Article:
Posts Tagged Charles Haddon Spurgeon on Calvinism
The Tulip as a flower first came to England in 1578. The very same year the complete Geneva Bible was first printed in England.
In those days there was such a thing as “Tulip Mania”. This began in 1594 in the Netherlands when the first Tulips were planted. It was a harmless move when it started but the craze for Tulips later became a status symbol and one tulip bulb could be worth as much as a house build beside one of the top canals in Amsterdam.
It was in this very same country, the Netherlands, where the Synod of Dordt was held in 1618. This synod was the first to declare the doctrinal position now known as ‘the five points of Calvinism‘.
In later centuries this doctrinal position earned the title “Tulip”. As far as I know, it is a term that is not found in writings prior to the 20th century?
Tulip stands for the following;
- T – Total Depravity
- U – Unconditional Election
- L – Limited Atonement
- I – Irresistible Grace
- P – Preservation or Perseverance of the Saints
IS TULIP FOUNDATIONAL?
Dr Charles Matthew McMahon in his book “A puritans mind” says the following; “The essential doctrines concerning salvation, which the puritans and all good Christians cling to, are summed up in the acronym T.U.L.IP”
These words are problematic, especially when a reading Christian could be told in writing that he or she may not be a good Christian after all, and perhaps even an unbelieving one, lacking in faith, as he suggests in his book, quote; “There are two views concerning the Gospel of Jesus Christ. First, there is what we call Calvinism. Then, there are varying degrees of unbelief” Dr C Matthew McMahon. A Puritans Mind.
The above words are cruel and intellectually dishonest. They appear to read like some form of guilt based emotional blackmail. It seems that for so many 5 point Calvinists or new Calvinists, that T.U.L.I.P is the actual gospel of Jesus Christ in a nutshell?
This same idea, though more genuine, is made somewhat clear by 19th century English particular Baptist preacher Charles Haddon Spurgeon who said the following; “It is a nickname to call it Calvinism; Calvinism is the gospel, and nothing else”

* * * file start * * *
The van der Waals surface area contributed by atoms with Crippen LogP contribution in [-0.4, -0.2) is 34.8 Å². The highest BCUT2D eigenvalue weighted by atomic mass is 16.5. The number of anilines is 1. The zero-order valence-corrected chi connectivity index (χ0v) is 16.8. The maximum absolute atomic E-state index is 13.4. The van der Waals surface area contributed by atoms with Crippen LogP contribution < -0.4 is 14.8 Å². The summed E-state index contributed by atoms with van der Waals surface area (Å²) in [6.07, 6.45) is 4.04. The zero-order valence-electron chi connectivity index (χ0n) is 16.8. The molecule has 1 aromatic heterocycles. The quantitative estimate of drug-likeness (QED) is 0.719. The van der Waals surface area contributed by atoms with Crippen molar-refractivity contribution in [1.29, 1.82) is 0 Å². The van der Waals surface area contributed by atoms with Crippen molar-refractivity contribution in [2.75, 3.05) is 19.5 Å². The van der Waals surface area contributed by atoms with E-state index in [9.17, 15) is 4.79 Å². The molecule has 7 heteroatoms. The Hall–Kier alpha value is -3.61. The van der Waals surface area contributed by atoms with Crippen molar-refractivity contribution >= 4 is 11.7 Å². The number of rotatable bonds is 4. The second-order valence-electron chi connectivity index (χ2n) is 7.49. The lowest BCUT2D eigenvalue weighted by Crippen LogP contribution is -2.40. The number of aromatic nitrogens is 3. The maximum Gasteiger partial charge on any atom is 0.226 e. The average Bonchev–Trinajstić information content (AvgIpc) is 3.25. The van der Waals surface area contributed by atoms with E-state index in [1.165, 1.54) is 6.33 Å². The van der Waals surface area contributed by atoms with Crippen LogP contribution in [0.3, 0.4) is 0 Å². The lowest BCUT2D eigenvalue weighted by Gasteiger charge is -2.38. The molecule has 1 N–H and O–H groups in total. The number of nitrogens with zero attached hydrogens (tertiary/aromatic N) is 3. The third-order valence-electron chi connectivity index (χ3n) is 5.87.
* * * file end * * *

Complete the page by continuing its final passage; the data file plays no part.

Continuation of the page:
Spurgeon also said the following; “I have my own private opinion that there is no such thing as preaching Christ and Him crucified, unless we preach what nowadays is called Calvinism. It is a nickname to call it Calvinism; Calvinism is the gospel, and nothing else.” (C. H. Spurgeon. The early years. Autobiography 1. The early years. Page 168. Banner of Truth Trust)
Spurgeon stated that his beliefs were his “own private opinion“. I respect that. But he did not here stoop so low as to send his readers on an emotional guilt trip and accuse them of having a lack of faith and belief for differing with his beliefs.
I personally deny that ‘Tulip’ is in any way foundational to the Christian faith. It is a simple observation of mine that T.U.L.I.P cannot be a foundation to preaching Christ alone or the plain truth of the Gospel, or Christian doctrine, since T.U.L.I.P makes no direct references to the Virgin birth of Jesus, the Life and miracles of Jesus or the Death and Resurrection of Jesus. Neither is there reference to His return or His judging of the quick and the dead. In many ways, T.U.L.I.P has a man centred focus.
No Christian is guilty of unbelief for denying, questioning or refuting Tulip, and should never be emotionally bullied or abused into thinking so! In my own opinion, I think Calvinism is unnecessarily lowered when it is reduced by individuals to making claims like those I have mentioned above. I don’t want to put all Calvinists in the same category but wouldn’t it be better if people learned how to reason and openly debate more. I want to encourage ‘all believers’ to feel absolutely free to measure all teachings and doctrines with careful analysis of the entire Bible and not be afraid of the implications of the text. To learn to live alongside other believers who differ. But never fall foul of emotional mind games of those who desire you to follow their favourite interpretations of the same Bible.